I have an account at ICheckMovies, for the one or two people who are likely to find it of interest, although I only mention it now because that’s the site where I first heard of this film. Looking at the comings and goings of the various IMDB genre lists, I was intrigued to see something from 1969 called Spalovac mrtvol appearing in the horror chart (where it currently sits at 28). Looked it up on IMDB, found it was this, went out and bought it at the first opportunity, finally got around to it tonight. Its status as “horror” might be questionable (there’s an oldish but interesting interview with director Juraj Herz here in which he addresses the genre question), and someone on the film’s IMDB page is whining in the message board section about it not being comedy either, but there’s still a bit of both at work in this film. It’s set around the Nazi occupation of Czechoslovakia at the end of the 1930s, where our “hero”, Karl Kopfrkingl (no, the “r” isn’t misplaced like it seems to be) works at a crematorium. He’s an odd little man, fond of a book about Tibet and Buddhism, feeling that his work helps liberate the soul from its earthly bonds to move on to wherever it goes next; from early one we may suspect there’s something not entirely right with him, and when he starts proving amenable to the requirements of his new German overseers we realise that “not entirely right” barely begins to describe him. I’ve said before that some films rely upon the strength of a single lead performance to work; this one goes a bit further by relying on the appearance of that lead actor. Somehow I think Karl could only be embodied by someone who could actually look like Rudolf Hrusinsky does here, that sort of mild, almost bland, vaguely aspirational middle class thing. It’s a terrific piece of casting, supported by Herz’s own black comic tendencies, and he’s the real horror of a reasonably normal person turning reasonably abnormal under the influence of an extreme idea, and the horror of what real people will do to each other under certain conditions makes this a lot more disturbing in the end than your conventional monster movie. And the fact that it is quite funny only makes it even more so.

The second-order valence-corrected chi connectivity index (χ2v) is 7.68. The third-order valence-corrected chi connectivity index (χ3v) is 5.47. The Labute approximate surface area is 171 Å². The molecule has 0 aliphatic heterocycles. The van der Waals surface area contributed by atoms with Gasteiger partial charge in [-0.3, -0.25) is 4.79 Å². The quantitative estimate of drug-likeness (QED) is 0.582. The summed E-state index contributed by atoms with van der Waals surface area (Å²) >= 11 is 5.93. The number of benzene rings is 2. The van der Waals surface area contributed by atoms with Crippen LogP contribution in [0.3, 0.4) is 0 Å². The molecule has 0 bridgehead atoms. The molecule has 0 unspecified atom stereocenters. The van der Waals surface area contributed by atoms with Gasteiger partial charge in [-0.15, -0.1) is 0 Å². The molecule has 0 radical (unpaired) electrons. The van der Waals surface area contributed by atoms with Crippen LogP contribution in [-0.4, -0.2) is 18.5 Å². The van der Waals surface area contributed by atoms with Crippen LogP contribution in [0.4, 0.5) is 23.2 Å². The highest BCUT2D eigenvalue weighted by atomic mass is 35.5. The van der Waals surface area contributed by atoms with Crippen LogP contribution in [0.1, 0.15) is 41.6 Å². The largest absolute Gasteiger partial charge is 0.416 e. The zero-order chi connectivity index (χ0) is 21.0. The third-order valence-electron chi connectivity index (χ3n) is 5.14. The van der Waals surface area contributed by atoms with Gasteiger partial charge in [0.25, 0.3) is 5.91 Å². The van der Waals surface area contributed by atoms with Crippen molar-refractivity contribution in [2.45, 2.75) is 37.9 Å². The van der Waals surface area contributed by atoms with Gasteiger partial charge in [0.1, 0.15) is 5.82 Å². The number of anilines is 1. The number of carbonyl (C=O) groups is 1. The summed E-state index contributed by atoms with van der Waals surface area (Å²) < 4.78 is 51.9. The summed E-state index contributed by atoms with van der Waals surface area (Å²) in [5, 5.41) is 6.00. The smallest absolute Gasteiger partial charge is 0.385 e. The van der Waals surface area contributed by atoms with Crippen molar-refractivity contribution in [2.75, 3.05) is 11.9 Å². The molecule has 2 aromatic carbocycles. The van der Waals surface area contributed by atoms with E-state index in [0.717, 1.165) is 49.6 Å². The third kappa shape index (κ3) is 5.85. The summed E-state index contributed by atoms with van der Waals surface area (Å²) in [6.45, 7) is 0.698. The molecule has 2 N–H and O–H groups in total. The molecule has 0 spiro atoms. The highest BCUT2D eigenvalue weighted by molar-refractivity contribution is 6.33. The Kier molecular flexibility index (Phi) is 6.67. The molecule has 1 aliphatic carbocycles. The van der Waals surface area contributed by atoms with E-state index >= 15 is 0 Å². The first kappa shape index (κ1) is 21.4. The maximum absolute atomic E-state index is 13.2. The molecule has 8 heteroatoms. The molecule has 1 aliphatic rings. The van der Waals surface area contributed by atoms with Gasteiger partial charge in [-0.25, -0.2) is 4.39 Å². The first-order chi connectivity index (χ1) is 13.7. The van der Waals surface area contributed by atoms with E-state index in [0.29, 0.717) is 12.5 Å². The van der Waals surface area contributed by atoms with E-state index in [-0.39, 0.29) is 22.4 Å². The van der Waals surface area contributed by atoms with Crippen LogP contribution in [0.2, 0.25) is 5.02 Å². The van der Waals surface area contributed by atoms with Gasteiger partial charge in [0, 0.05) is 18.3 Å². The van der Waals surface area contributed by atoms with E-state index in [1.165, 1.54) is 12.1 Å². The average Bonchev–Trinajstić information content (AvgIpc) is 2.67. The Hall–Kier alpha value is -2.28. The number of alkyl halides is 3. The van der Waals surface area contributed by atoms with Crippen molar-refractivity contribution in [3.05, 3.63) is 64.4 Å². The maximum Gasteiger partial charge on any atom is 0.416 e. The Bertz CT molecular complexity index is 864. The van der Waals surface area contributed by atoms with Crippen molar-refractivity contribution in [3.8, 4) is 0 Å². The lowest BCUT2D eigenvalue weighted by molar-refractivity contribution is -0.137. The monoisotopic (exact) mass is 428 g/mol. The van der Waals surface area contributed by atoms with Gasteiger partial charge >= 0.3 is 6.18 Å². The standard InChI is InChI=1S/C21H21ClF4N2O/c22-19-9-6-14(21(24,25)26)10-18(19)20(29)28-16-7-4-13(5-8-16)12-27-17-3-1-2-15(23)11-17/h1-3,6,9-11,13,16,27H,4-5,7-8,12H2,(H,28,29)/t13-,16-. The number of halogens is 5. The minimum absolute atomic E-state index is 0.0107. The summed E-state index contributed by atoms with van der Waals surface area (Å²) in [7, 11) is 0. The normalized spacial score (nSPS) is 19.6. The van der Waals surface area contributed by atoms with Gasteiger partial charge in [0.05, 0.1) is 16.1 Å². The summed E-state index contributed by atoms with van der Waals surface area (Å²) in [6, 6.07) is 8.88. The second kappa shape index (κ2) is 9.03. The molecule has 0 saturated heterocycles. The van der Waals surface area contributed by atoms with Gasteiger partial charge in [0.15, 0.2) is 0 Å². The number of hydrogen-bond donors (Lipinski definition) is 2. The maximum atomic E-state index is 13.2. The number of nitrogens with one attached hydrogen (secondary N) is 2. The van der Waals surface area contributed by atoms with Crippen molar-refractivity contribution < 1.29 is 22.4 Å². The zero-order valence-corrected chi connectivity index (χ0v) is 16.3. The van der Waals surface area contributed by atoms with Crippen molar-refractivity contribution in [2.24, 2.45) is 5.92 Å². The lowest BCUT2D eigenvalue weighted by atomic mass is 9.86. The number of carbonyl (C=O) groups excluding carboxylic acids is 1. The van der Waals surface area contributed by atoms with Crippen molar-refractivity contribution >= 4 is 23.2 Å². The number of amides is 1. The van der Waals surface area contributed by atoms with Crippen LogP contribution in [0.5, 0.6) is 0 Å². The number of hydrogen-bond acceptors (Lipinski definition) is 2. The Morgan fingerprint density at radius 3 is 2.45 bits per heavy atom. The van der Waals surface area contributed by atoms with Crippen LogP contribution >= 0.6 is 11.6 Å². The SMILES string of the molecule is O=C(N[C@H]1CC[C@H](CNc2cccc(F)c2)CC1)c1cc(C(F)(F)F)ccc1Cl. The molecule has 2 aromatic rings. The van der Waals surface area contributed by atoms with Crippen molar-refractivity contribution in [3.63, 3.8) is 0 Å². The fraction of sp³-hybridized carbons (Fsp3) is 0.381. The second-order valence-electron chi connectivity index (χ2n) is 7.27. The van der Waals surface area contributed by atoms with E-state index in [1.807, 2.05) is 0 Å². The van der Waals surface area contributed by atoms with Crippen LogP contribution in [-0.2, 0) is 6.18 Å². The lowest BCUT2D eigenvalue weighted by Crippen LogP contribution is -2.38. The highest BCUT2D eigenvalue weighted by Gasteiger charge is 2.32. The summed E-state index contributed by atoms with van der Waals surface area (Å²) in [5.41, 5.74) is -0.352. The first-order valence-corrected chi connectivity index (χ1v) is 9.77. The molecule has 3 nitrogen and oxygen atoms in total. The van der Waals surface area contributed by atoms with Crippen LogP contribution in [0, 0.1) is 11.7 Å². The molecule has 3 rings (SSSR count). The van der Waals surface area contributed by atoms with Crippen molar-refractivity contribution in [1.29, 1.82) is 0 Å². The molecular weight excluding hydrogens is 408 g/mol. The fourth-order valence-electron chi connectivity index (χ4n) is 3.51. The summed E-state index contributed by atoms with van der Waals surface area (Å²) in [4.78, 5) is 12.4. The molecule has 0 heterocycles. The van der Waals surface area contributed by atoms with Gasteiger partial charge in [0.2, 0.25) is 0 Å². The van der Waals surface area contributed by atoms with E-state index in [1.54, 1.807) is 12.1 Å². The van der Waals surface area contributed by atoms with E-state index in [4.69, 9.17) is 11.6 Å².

The Cremator (1969)